- The noonday prayer was a certain psalm (see Psalm 90).
- The evening prayers were psalms.
- There were even debates about how many psalms should be sung (e.g. twelve, then six, then three).
- The daily prayer of the normal Christian was a certain psalm sung at certain times.
Why We Chant the Psalms
- The Psalms were [and still are] chanted / sung because they are poetic.
- We are affected differently when we sing them instead of just saying them.
- We have dissonant chords [spiritually] in us and the chanting of psalms restores [spiritual] harmony and integration to [our beings].
- Singing of the liturgy is considered an essential element because the delivery affects the message. Especially with the Psalms.
- We use the Psalms with total absence of any sentimentalism or romanticism.
- [For the spiritual person seeking God with love, faith and humility] in the Psalms, that person will begin to sing them in such a way that he or she will utter them with the deepest emotion of heart, not as if they were the composition of the psalmist, but rather as if they were his or her own utterances and very prayer.
- The Psalms can be brutally honest but they are always authentic.
- The Psalms are emotional in a deep sense as they seriously consider worship, love, anger, intense desire, yearning, joy, sorrow and grief -which are all very real emotions to all people.
- Every possible human state is found in the Psalms because these are all real before God including hatred. The Psalms teach us where to direct our hatred – not towards man but towards our own sin.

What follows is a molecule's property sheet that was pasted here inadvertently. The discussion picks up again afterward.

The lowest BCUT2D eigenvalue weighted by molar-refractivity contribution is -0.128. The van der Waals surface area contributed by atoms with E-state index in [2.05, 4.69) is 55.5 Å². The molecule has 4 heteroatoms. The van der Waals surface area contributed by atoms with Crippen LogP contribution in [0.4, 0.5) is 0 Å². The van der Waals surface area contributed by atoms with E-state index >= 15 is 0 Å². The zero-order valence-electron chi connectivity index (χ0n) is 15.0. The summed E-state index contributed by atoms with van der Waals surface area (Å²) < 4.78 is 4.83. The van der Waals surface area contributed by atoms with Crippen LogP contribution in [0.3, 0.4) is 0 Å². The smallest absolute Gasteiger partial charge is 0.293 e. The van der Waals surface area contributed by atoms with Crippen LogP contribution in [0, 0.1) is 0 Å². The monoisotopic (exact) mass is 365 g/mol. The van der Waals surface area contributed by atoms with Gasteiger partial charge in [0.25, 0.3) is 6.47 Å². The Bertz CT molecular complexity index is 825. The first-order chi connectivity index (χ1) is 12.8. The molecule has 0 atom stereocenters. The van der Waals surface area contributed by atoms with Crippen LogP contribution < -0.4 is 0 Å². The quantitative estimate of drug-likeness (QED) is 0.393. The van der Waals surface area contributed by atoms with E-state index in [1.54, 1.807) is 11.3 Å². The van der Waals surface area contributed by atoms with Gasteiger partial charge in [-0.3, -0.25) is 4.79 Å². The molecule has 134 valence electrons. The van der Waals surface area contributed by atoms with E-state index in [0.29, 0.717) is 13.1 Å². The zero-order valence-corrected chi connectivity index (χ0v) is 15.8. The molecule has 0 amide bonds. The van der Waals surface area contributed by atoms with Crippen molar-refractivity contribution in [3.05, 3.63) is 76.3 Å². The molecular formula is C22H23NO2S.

- In the Psalms, sometimes we fight with God, sometimes we delight in God, but we never lose sight of God.
- You might find yourself chanting psalms with sharp words even when you are not feeling that way, but this is so that when you are feeling that way, you know they are there.
- The Psalms provide a strong sense of righteousness and unrighteousness [often juxtaposed in stark contrast].
- The Psalms [must be] read in the light of Christ.
- In the Psalms we have a response to our own emotions when we read them in the light of Christ.
- Even emotions such as “I hate them with a perfect hatred” (Psalm 138) are informed [and superseded] by the Law of the Gospel because Christ said “love your enemies” (see Matthew 5:43-46).
- In the Psalms, references to earthly warfare, violence and enemies always translate to our spiritual warfare, struggle against sin or the podvig and asceticism of the Christian.
- Psalm 136 is easily [and often] found disturbing and misunderstood if not read with spiritual understanding. To “smash the heads of their young against a rock” is a jarring phrase on the surface, but translates spiritually as follows:
- Enemies of the Christian are not people, especially children (see Matthew 19:4).
- Enemies of the Christian are the devil (i.e. the adversary), demons and our own sinful passions.
- The Rock [on which our enemies are defeated] is Christ.